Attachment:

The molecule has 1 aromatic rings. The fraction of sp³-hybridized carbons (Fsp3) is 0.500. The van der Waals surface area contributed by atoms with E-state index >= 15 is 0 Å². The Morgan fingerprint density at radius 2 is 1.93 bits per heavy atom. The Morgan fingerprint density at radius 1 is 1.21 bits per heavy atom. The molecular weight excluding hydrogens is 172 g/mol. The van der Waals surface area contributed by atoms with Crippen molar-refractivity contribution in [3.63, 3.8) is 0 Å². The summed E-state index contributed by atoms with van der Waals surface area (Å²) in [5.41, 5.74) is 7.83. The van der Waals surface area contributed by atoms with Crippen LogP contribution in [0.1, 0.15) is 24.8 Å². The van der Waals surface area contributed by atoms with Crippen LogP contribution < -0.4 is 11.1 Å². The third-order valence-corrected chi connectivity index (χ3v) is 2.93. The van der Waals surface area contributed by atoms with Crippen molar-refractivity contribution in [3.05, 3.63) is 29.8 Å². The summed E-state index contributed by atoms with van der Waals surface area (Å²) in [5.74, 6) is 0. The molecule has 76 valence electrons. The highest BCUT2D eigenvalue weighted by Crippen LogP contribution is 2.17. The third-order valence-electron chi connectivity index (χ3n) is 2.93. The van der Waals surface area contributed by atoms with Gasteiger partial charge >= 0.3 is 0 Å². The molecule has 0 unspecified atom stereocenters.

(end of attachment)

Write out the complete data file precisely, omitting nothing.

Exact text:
The molecule has 1 aromatic rings. The fraction of sp³-hybridized carbons (Fsp3) is 0.500. The van der Waals surface area contributed by atoms with E-state index >= 15 is 0 Å². The Morgan fingerprint density at radius 2 is 1.93 bits per heavy atom. The Morgan fingerprint density at radius 1 is 1.21 bits per heavy atom. The molecular weight excluding hydrogens is 172 g/mol. The van der Waals surface area contributed by atoms with Crippen molar-refractivity contribution in [3.63, 3.8) is 0 Å². The summed E-state index contributed by atoms with van der Waals surface area (Å²) in [5.41, 5.74) is 7.83. The van der Waals surface area contributed by atoms with Crippen LogP contribution in [0.1, 0.15) is 24.8 Å². The van der Waals surface area contributed by atoms with Crippen LogP contribution < -0.4 is 11.1 Å². The third-order valence-corrected chi connectivity index (χ3v) is 2.93. The van der Waals surface area contributed by atoms with Crippen molar-refractivity contribution in [3.05, 3.63) is 29.8 Å². The summed E-state index contributed by atoms with van der Waals surface area (Å²) in [5.74, 6) is 0. The molecule has 76 valence electrons. The highest BCUT2D eigenvalue weighted by Crippen LogP contribution is 2.17. The third-order valence-electron chi connectivity index (χ3n) is 2.93. The van der Waals surface area contributed by atoms with Gasteiger partial charge >= 0.3 is 0 Å². The molecule has 0 unspecified atom stereocenters.